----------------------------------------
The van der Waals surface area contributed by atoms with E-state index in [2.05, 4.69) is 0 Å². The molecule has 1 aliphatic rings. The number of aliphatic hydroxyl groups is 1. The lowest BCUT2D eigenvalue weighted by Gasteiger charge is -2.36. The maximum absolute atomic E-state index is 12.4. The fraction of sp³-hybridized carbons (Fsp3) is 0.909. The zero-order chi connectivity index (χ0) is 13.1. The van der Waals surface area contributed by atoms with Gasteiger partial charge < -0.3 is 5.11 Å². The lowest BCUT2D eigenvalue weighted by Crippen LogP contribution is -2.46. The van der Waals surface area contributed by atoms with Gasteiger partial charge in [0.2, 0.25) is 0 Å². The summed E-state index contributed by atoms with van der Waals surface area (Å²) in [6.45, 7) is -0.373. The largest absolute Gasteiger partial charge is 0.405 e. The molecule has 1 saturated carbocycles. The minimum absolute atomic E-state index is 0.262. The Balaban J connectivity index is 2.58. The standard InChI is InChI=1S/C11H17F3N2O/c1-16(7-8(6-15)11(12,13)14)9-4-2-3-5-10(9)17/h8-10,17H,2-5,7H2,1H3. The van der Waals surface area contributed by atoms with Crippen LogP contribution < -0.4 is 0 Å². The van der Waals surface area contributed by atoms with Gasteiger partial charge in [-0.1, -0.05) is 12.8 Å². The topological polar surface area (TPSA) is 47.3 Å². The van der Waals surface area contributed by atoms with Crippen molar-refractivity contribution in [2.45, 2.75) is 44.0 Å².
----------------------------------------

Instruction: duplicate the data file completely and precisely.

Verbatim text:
The van der Waals surface area contributed by atoms with E-state index in [2.05, 4.69) is 0 Å². The molecule has 1 aliphatic rings. The number of aliphatic hydroxyl groups is 1. The lowest BCUT2D eigenvalue weighted by Gasteiger charge is -2.36. The maximum absolute atomic E-state index is 12.4. The fraction of sp³-hybridized carbons (Fsp3) is 0.909. The zero-order chi connectivity index (χ0) is 13.1. The van der Waals surface area contributed by atoms with Gasteiger partial charge < -0.3 is 5.11 Å². The lowest BCUT2D eigenvalue weighted by Crippen LogP contribution is -2.46. The van der Waals surface area contributed by atoms with Gasteiger partial charge in [0.2, 0.25) is 0 Å². The summed E-state index contributed by atoms with van der Waals surface area (Å²) in [6.45, 7) is -0.373. The largest absolute Gasteiger partial charge is 0.405 e. The molecule has 1 saturated carbocycles. The minimum absolute atomic E-state index is 0.262. The Balaban J connectivity index is 2.58. The standard InChI is InChI=1S/C11H17F3N2O/c1-16(7-8(6-15)11(12,13)14)9-4-2-3-5-10(9)17/h8-10,17H,2-5,7H2,1H3. The van der Waals surface area contributed by atoms with Crippen LogP contribution < -0.4 is 0 Å². The van der Waals surface area contributed by atoms with Gasteiger partial charge in [-0.1, -0.05) is 12.8 Å². The topological polar surface area (TPSA) is 47.3 Å². The van der Waals surface area contributed by atoms with Crippen molar-refractivity contribution in [2.45, 2.75) is 44.0 Å².